The farm to table trend continues to be hot for restaurants, placing only behind locally sourced meats and seafood, according to a 2015 survey by the National Restaurant Association (NRA). What the survey called “hyperlocal sourcing” placed seventh on the list. Yes, hyperlocal sourcing, which includes restaurant gardens, is just what a few Portland restaurants do best. When restaurants have their own farms or gardens for chefs to choose from, their menu ingredients can be just that much fresher and seasonal. It also means they have the flexibility to grow a wide variety of heirlooms most home gardeners might not take a chance on.

Fresh-picked produce not only has better taste and appearance, but it packs more nutrients than produce that was picked earlier. Here are two Portland restaurants that feature “hyperlocal” produce.

“One way to make sure you’re cooking with the freshest ingredients is to grow them yourself,” boasts Meriwether’s website. And Meriwether’s does just that at its Skyline Farm, a five-acre garden that is 12 miles away from the restaurant on Skyline Boulevard. There, Chef Dolan Lane lets the seasonal harvest — along with his use of local meats, cheeses and seafood — determine his menu.

In addition to flowers, strawberries and fresh herbs, the Meriwether’s farm produces salad greens year-round as well as fennel, beets, leeks, turnips, parsnips, celery root, cabbages and onions and a bounty of other organics. Heirloom peppers, tomatoes and green spelt (toasted to make the restaurant’s popular frikeh) also come straight from Skyline Farm.

A bounty of summer veggies, such as asparagus and zucchini, provide pickles for the rest of the year. With varieties like Bora King Radishes, Italiko Rosso Dandelions, and Flashy Trouts Back Romaine, meal service is pure artistry for the chef and guaranteed eye candy for the guest.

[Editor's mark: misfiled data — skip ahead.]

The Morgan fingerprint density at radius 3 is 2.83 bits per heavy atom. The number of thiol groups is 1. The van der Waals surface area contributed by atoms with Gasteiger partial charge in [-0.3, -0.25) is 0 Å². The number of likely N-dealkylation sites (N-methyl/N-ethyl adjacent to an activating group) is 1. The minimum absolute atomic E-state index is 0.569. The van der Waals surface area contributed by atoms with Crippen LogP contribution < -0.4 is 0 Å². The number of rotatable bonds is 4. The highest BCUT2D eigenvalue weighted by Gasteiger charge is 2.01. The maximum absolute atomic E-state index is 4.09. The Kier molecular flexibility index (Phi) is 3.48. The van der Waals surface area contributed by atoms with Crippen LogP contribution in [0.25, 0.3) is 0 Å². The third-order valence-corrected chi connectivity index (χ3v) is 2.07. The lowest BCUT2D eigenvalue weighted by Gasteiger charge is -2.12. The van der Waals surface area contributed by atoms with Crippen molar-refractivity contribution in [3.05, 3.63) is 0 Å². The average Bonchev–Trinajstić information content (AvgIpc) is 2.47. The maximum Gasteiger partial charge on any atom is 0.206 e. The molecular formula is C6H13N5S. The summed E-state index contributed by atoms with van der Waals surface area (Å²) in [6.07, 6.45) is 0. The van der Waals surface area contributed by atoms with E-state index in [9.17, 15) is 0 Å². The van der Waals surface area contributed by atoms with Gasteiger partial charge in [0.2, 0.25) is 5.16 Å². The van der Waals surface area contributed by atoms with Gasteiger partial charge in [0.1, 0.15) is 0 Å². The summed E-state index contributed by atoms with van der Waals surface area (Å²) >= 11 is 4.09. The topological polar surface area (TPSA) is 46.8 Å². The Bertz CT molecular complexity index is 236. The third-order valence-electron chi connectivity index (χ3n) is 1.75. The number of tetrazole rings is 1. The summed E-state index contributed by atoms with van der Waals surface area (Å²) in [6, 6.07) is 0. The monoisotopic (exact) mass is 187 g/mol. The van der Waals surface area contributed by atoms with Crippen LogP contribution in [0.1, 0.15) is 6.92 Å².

Noble Rot
1111 E. Burnside
(503) 233-1999

With its own 3,000-foot rooftop organic garden, the produce could not be fresher than at Noble Rot. Often battling Portland’s wet and windy weather, the restaurant’s intrepid rooftop gardener, Marc Boucher-Colbert, begins bringing starts up in late winter.  Soon tender spring greens including chives, tarragon and chervil, and asparagus emerge. In the summer, the garden boasts greens, rhubarb, strawberries, peas, beans, cucumbers, radishes, carrots and turnips. Mediterranean vegetables such as peppers, tomatoes and eggplant are highlights of the fall. Root vegetables and hardy herbs such thyme and rosemary are part of the early winter harvest. Besides what is on the plate, patrons can relish the interplay between garden and bar when herbs and fruits play together in Noble Rot’s signature cocktails.

Now in it’s 15th year of operation, Noble Rot’s current 4th floor location in the Burnside Rocket Building on Eleventh and Burnside puts Oregon native Chef and Co-owner Leather Storrs that much closer to his “estate grown” food. With that, the culinary team (and diners) have the assurance that everything used in the kitchen has been grown only under the best possible conditions and hasn’t been contaminated with chemicals.

What are the other advantages for a restaurant of having its own organic gardens? First, a restaurant growing its own food enables the chef to better plan the freshest menu options. Additionally, the wait staff is able to answer more fully any diner’s questions about the origins, treatment and freshness of the food that is served.“Diners want to know as much as they can about what they’re eating, especially when they’re at restaurants,” said Jeff Clark, director of the NRA’s Conserve sustainability program, in an interview on the NRA website. “They want to understand everything – from the way a certain food tastes to how the farmer grew it to how far it traveled to get to the plate.“Chefs and operators know this and are more engaged in telling their stories and acting in environmentally friendly ways. Our survey bears this out. The industry and its customers are seeking out foods that are not only flavorful, but also minimally impact the environment.”

Noble Rot and Meriwether restaurants…leading the seasonal eating movement.